Why are millennials so scared of talking on the phone?
OPINION: It's funny, I always thought I'd grow out of my hatred of talking on the phone.
I thought it was one of those other insecure teenage behaviours, like wearing a full face of makeup to leave the house, that would just disappear as I became an adult. But while I'm now a functioning adult who's happy to hit Countdown wearing no makeup (and a unicorn onesie), I still struggle with taking and making calls.
On the surface, it's baffling why I have this incredibly specific, first-world phobia. I don't have any deep-seated psychological fear of conversation via phone. I wasn't beaten, electrocuted or trapped with a cellphone in a jail cell for all of 2002 listening to the Crazy Frog ringtone. And yet I'm a grown woman who pays bills/waters plants/drinks almond milk … but puts off for two days calling her mum back.
I know it's not just me. It's common among millennials, especially us early-20s to early-30s women, to hate talking on the phone.
So in a week when the internet is abuzz with discussions of millennial incompetence, after that Buzzfeed essay linking incompetence to burnout went viral, I want to explain the psychology behind our reluctance to pick up.
On the surface it just sounds like another example of useless millennials who're unable to perform basic adulting, right? Older generations look at people like me and our phone phobia as a sign that the world is going to hell in a hipster, hand-woven basket. Or maybe it doesn't look so different to normal because there have always been deep introverts/misanthropes/people who simply hate communicating with other humans who don't like communication …
But this phobia affects a lot of millennials, not just introverts and misanthropes, and it's not a generational incompetence that we just can't pick up a phone at all ever.
Introvert or not, we can blitz out calls to IRD, ASB, UPS, ASOS ... you name it, if it's a functional, emotionless phone call then we're speed-dial machines.
What we really struggle to do is pick up/call back people when we know it's going to be a non-"functional" conversation, aka anything that involves emotion. Even if it's people we know, and we love talking to our bestie or our mum. The stereotype of young women spending every night on the phone to their friend dissecting whether the gold dress is Cardi B fabulous or Eurotrash stripper just doesn't happen any more. That depth of connection is gone, split into disjointed Facebook messages, ASOS links and odd voice memos replied to spasmodically between work.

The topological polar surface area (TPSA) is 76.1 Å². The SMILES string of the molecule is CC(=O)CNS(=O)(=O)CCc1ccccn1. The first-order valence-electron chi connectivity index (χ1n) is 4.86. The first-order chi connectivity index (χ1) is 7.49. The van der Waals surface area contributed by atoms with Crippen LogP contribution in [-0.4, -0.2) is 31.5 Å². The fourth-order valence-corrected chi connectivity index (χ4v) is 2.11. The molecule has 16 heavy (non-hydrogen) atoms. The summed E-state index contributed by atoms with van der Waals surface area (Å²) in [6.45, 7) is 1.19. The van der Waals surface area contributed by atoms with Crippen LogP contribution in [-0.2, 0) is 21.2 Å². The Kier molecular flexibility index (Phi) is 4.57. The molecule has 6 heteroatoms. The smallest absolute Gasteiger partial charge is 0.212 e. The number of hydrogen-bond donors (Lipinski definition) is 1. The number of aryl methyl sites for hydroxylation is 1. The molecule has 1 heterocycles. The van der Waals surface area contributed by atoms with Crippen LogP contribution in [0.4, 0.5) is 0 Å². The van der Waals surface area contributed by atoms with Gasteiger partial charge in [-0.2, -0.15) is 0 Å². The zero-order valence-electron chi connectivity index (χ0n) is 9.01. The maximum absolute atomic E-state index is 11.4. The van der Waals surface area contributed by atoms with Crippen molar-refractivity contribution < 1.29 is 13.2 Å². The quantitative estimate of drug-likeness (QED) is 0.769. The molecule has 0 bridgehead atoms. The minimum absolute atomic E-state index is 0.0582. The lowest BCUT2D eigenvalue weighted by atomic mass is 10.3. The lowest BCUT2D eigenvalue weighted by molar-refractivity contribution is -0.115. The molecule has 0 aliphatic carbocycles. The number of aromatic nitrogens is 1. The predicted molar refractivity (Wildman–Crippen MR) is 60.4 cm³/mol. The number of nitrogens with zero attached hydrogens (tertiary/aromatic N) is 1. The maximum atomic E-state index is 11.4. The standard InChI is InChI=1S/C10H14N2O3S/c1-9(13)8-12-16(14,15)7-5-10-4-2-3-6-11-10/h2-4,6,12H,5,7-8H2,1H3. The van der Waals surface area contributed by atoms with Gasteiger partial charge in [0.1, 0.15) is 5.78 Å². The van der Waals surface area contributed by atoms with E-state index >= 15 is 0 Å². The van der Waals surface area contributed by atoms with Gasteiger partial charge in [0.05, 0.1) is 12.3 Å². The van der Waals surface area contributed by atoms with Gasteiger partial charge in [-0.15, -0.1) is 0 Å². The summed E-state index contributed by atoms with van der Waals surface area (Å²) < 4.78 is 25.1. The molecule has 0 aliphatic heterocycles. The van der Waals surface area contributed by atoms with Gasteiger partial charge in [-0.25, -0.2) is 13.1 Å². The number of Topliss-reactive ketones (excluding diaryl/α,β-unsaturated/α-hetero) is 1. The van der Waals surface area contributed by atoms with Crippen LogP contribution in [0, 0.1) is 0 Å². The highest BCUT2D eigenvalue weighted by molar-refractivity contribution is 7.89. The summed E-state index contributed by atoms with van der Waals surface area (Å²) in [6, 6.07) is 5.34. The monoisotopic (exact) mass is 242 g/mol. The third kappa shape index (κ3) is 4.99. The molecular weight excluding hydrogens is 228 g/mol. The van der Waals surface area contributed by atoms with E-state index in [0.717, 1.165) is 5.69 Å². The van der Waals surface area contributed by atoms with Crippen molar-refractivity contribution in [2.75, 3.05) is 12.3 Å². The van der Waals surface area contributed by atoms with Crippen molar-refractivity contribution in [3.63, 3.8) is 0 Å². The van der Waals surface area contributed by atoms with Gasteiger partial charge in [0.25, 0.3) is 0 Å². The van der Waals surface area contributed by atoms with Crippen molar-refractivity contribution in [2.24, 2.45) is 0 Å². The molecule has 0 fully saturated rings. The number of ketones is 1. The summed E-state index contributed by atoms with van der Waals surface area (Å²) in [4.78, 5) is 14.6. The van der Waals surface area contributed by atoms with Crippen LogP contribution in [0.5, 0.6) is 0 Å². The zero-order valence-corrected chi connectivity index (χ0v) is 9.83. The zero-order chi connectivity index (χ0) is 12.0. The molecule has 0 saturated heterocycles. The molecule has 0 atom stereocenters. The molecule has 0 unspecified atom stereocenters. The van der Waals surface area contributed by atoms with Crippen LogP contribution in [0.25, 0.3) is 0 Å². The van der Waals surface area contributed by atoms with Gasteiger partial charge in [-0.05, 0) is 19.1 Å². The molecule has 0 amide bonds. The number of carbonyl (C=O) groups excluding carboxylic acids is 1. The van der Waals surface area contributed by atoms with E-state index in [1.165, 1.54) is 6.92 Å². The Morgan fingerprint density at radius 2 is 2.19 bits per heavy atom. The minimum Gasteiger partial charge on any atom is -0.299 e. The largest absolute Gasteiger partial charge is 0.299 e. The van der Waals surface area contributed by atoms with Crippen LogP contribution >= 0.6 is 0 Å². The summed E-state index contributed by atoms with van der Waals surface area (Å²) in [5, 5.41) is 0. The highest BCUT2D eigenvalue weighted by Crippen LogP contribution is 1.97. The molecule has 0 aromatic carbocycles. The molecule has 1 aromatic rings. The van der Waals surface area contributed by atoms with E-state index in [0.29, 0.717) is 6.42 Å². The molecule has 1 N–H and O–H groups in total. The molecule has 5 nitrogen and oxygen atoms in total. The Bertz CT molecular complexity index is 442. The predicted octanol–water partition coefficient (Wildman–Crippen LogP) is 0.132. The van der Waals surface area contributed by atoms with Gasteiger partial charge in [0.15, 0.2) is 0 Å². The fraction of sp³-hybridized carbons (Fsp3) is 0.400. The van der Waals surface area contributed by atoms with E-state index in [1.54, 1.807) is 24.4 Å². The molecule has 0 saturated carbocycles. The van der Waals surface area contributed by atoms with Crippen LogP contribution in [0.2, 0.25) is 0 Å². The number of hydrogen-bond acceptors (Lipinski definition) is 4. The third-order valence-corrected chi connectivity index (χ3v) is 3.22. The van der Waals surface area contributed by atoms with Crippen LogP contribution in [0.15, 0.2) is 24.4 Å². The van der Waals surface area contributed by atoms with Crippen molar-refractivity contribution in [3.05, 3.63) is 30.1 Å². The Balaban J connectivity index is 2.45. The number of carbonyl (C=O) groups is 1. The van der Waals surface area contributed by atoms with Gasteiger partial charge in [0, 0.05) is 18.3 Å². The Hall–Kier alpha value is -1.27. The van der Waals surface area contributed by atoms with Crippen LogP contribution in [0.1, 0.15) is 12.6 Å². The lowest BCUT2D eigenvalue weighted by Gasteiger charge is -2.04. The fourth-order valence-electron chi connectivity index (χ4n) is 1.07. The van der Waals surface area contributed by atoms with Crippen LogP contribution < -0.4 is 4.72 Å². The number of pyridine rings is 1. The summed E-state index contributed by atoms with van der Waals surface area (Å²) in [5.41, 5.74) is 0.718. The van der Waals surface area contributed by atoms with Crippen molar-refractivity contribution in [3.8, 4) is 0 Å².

And if your mum calls, it might be two days before you call her back ... not because you don't love her, but because you haven't put it in your to-do list for today and don't have any emotional energy left over to have the conversation you know she wants.
It's the same with our inboxes. While phone calls suffer most because they're by nature the most emotionally intense, the emails that sit festering for weeks before I reply are the ones from people I care most about. Primarily because I love talking to them, and that requires the kind of mental focus I'm normally too exhausted for after a daily deluge of demands on my attention.
Partly this is because we all now have 20,000 constant calls for an immediate response/opinion/credit card details. But, as the internet has been debating this week, it's made worse for millennials because we're the "burnout generation". The era characterised by the exhaustion of constant optimisation.
Millennials have been raised to work not only all of the time in their professional lives, but also in every aspect of their lives. We need a "cool job" we're passionate about and for which we'll answer emails from our beds, our bathrooms or our barre classes. But we also need a successful side hustle, daily fitness routine, homemade paleo meals, healthy friendships and meaningful relationships. And we have to put this all on Instagram to prove to everyone that we are optimising all aspects of existence. And we have to maintain "brand me" because social media has turned our free time into a digital CV.
It's the era of efficiency. And when you're working all the time, you simply don't prioritise non-functional things that improve your life in subtle, overlooked ways like calling your mum.
And crucially, optimisation exhaustion leaves you, well, exhausted. Stretched thin mentally, you look down at the incoming call and are overwhelmed at the thought of making upbeat, interesting and stimulating conversation for 20 minutes. You love this person – you don't want to deliver them a sub-optimal brand-Verity experience of bad conversation.
It's ironic, right? We're so busy being burned out with efficiency that we isolate ourselves from the very things that make us feel alive again. But hey, there might be a face mask to fix that ...